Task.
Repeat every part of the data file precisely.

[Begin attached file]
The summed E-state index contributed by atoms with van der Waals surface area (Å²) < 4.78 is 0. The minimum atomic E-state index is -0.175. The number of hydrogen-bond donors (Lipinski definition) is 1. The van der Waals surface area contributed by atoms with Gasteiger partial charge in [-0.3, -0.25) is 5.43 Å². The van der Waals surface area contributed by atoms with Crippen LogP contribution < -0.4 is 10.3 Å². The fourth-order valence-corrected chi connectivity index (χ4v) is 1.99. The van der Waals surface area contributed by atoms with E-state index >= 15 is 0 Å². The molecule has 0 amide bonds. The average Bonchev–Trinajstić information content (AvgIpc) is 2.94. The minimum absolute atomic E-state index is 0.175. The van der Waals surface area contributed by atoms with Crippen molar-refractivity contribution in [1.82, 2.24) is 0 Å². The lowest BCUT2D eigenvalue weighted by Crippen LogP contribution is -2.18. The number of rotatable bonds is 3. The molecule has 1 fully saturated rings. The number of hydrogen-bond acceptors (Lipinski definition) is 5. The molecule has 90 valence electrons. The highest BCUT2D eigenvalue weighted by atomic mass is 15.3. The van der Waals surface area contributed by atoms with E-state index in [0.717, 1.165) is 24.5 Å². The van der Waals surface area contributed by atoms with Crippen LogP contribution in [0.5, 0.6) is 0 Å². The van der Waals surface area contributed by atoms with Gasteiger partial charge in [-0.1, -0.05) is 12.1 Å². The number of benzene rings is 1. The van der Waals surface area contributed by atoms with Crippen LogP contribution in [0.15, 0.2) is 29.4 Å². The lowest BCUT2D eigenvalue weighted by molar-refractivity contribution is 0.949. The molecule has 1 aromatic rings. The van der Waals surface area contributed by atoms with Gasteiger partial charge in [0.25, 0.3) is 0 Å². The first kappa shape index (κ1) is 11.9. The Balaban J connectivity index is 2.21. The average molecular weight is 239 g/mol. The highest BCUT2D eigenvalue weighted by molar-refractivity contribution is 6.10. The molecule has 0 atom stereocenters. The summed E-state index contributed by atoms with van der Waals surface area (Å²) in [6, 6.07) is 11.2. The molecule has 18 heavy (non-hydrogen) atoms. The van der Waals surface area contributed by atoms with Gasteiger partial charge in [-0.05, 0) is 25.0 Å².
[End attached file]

The summed E-state index contributed by atoms with van der Waals surface area (Å²) < 4.78 is 0. The minimum atomic E-state index is -0.175. The number of hydrogen-bond donors (Lipinski definition) is 1. The van der Waals surface area contributed by atoms with Gasteiger partial charge in [-0.3, -0.25) is 5.43 Å². The van der Waals surface area contributed by atoms with Crippen LogP contribution < -0.4 is 10.3 Å². The fourth-order valence-corrected chi connectivity index (χ4v) is 1.99. The van der Waals surface area contributed by atoms with E-state index >= 15 is 0 Å². The molecule has 0 amide bonds. The average Bonchev–Trinajstić information content (AvgIpc) is 2.94. The minimum absolute atomic E-state index is 0.175. The van der Waals surface area contributed by atoms with Crippen molar-refractivity contribution in [1.82, 2.24) is 0 Å². The lowest BCUT2D eigenvalue weighted by Crippen LogP contribution is -2.18. The number of rotatable bonds is 3. The molecule has 1 fully saturated rings. The number of hydrogen-bond acceptors (Lipinski definition) is 5. The molecule has 90 valence electrons. The highest BCUT2D eigenvalue weighted by atomic mass is 15.3. The van der Waals surface area contributed by atoms with E-state index in [0.717, 1.165) is 24.5 Å². The van der Waals surface area contributed by atoms with Crippen LogP contribution in [0.5, 0.6) is 0 Å². The van der Waals surface area contributed by atoms with Gasteiger partial charge in [-0.1, -0.05) is 12.1 Å². The number of benzene rings is 1. The van der Waals surface area contributed by atoms with Crippen LogP contribution in [0.15, 0.2) is 29.4 Å². The lowest BCUT2D eigenvalue weighted by molar-refractivity contribution is 0.949. The molecule has 1 aromatic rings. The van der Waals surface area contributed by atoms with Gasteiger partial charge in [0.25, 0.3) is 0 Å². The first kappa shape index (κ1) is 11.9. The Balaban J connectivity index is 2.21. The average molecular weight is 239 g/mol. The highest BCUT2D eigenvalue weighted by molar-refractivity contribution is 6.10. The molecule has 0 atom stereocenters. The summed E-state index contributed by atoms with van der Waals surface area (Å²) in [6, 6.07) is 11.2. The molecule has 18 heavy (non-hydrogen) atoms. The van der Waals surface area contributed by atoms with Gasteiger partial charge in [-0.05, 0) is 25.0 Å².